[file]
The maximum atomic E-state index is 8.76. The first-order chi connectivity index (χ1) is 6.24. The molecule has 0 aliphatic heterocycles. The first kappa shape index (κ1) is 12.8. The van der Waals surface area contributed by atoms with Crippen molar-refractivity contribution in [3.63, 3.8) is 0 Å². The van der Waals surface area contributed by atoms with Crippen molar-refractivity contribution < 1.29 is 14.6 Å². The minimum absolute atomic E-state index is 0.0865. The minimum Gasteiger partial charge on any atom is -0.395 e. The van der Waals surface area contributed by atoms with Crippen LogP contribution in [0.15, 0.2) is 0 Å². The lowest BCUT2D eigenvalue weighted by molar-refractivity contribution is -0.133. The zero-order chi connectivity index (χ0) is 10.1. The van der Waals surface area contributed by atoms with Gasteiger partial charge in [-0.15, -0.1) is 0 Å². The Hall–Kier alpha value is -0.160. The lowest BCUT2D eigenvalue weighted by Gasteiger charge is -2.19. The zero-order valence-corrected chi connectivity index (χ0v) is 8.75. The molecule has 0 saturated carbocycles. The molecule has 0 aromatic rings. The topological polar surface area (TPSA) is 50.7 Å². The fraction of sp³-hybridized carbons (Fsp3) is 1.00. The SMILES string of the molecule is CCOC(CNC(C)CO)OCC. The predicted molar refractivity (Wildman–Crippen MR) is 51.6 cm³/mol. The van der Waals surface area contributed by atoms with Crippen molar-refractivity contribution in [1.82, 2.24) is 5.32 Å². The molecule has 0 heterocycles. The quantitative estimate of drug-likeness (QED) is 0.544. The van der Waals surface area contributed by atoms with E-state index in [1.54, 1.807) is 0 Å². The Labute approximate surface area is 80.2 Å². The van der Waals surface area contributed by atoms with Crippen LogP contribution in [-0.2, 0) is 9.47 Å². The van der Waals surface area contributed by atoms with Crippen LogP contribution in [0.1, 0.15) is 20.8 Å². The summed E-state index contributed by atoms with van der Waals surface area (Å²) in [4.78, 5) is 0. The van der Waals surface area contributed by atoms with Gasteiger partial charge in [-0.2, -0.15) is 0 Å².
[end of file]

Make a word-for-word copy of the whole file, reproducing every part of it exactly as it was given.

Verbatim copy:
The maximum atomic E-state index is 8.76. The first-order chi connectivity index (χ1) is 6.24. The molecule has 0 aliphatic heterocycles. The first kappa shape index (κ1) is 12.8. The van der Waals surface area contributed by atoms with Crippen molar-refractivity contribution in [3.63, 3.8) is 0 Å². The van der Waals surface area contributed by atoms with Crippen molar-refractivity contribution < 1.29 is 14.6 Å². The minimum absolute atomic E-state index is 0.0865. The minimum Gasteiger partial charge on any atom is -0.395 e. The van der Waals surface area contributed by atoms with Crippen LogP contribution in [0.15, 0.2) is 0 Å². The lowest BCUT2D eigenvalue weighted by molar-refractivity contribution is -0.133. The zero-order chi connectivity index (χ0) is 10.1. The van der Waals surface area contributed by atoms with Gasteiger partial charge in [-0.15, -0.1) is 0 Å². The Hall–Kier alpha value is -0.160. The lowest BCUT2D eigenvalue weighted by Gasteiger charge is -2.19. The zero-order valence-corrected chi connectivity index (χ0v) is 8.75. The molecule has 0 saturated carbocycles. The molecule has 0 aromatic rings. The topological polar surface area (TPSA) is 50.7 Å². The fraction of sp³-hybridized carbons (Fsp3) is 1.00. The SMILES string of the molecule is CCOC(CNC(C)CO)OCC. The predicted molar refractivity (Wildman–Crippen MR) is 51.6 cm³/mol. The van der Waals surface area contributed by atoms with Crippen molar-refractivity contribution in [1.82, 2.24) is 5.32 Å². The molecule has 0 heterocycles. The quantitative estimate of drug-likeness (QED) is 0.544. The van der Waals surface area contributed by atoms with E-state index in [1.54, 1.807) is 0 Å². The Labute approximate surface area is 80.2 Å². The van der Waals surface area contributed by atoms with Crippen LogP contribution in [-0.2, 0) is 9.47 Å². The van der Waals surface area contributed by atoms with Crippen LogP contribution in [0.1, 0.15) is 20.8 Å². The summed E-state index contributed by atoms with van der Waals surface area (Å²) in [4.78, 5) is 0. The van der Waals surface area contributed by atoms with Gasteiger partial charge in [-0.2, -0.15) is 0 Å².